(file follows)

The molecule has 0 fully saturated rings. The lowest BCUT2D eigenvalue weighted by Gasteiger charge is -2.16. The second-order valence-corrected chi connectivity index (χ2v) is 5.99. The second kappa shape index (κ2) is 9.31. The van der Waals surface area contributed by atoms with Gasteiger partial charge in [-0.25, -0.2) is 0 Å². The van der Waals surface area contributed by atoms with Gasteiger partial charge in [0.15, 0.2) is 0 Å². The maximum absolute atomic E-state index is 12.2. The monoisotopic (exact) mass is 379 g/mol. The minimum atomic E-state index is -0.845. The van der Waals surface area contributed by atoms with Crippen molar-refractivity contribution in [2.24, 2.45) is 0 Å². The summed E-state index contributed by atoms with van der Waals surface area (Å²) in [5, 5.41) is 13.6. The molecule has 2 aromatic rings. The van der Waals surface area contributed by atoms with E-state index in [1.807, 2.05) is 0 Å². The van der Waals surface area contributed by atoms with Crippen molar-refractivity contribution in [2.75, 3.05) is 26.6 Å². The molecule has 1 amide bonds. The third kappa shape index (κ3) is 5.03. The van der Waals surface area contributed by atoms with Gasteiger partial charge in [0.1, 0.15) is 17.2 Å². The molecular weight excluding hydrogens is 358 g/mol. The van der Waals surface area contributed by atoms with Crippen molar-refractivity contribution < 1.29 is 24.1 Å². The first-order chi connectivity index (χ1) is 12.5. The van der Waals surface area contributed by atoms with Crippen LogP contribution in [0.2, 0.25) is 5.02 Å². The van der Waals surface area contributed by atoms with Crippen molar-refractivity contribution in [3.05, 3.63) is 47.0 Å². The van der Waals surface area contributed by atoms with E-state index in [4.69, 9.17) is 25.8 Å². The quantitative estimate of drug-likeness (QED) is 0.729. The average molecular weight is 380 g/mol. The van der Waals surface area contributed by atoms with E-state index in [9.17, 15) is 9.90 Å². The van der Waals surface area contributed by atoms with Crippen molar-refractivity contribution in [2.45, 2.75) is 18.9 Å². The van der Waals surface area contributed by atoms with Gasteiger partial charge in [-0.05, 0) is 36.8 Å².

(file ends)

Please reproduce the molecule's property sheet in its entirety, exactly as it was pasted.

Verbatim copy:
The molecule has 0 fully saturated rings. The lowest BCUT2D eigenvalue weighted by Gasteiger charge is -2.16. The second-order valence-corrected chi connectivity index (χ2v) is 5.99. The second kappa shape index (κ2) is 9.31. The van der Waals surface area contributed by atoms with Gasteiger partial charge in [-0.25, -0.2) is 0 Å². The van der Waals surface area contributed by atoms with Gasteiger partial charge in [0.15, 0.2) is 0 Å². The maximum absolute atomic E-state index is 12.2. The monoisotopic (exact) mass is 379 g/mol. The minimum atomic E-state index is -0.845. The van der Waals surface area contributed by atoms with Crippen molar-refractivity contribution in [2.24, 2.45) is 0 Å². The summed E-state index contributed by atoms with van der Waals surface area (Å²) in [5, 5.41) is 13.6. The molecule has 2 aromatic rings. The van der Waals surface area contributed by atoms with E-state index in [1.807, 2.05) is 0 Å². The van der Waals surface area contributed by atoms with Crippen molar-refractivity contribution in [2.75, 3.05) is 26.6 Å². The molecule has 1 amide bonds. The third kappa shape index (κ3) is 5.03. The van der Waals surface area contributed by atoms with Gasteiger partial charge in [0.1, 0.15) is 17.2 Å². The molecular weight excluding hydrogens is 358 g/mol. The van der Waals surface area contributed by atoms with Crippen molar-refractivity contribution < 1.29 is 24.1 Å². The first-order chi connectivity index (χ1) is 12.5. The van der Waals surface area contributed by atoms with Crippen LogP contribution in [0.2, 0.25) is 5.02 Å². The van der Waals surface area contributed by atoms with Crippen molar-refractivity contribution in [3.05, 3.63) is 47.0 Å². The van der Waals surface area contributed by atoms with E-state index in [4.69, 9.17) is 25.8 Å². The quantitative estimate of drug-likeness (QED) is 0.729. The average molecular weight is 380 g/mol. The van der Waals surface area contributed by atoms with E-state index in [9.17, 15) is 9.90 Å². The van der Waals surface area contributed by atoms with Crippen molar-refractivity contribution in [2.45, 2.75) is 18.9 Å². The van der Waals surface area contributed by atoms with Gasteiger partial charge in [-0.05, 0) is 36.8 Å².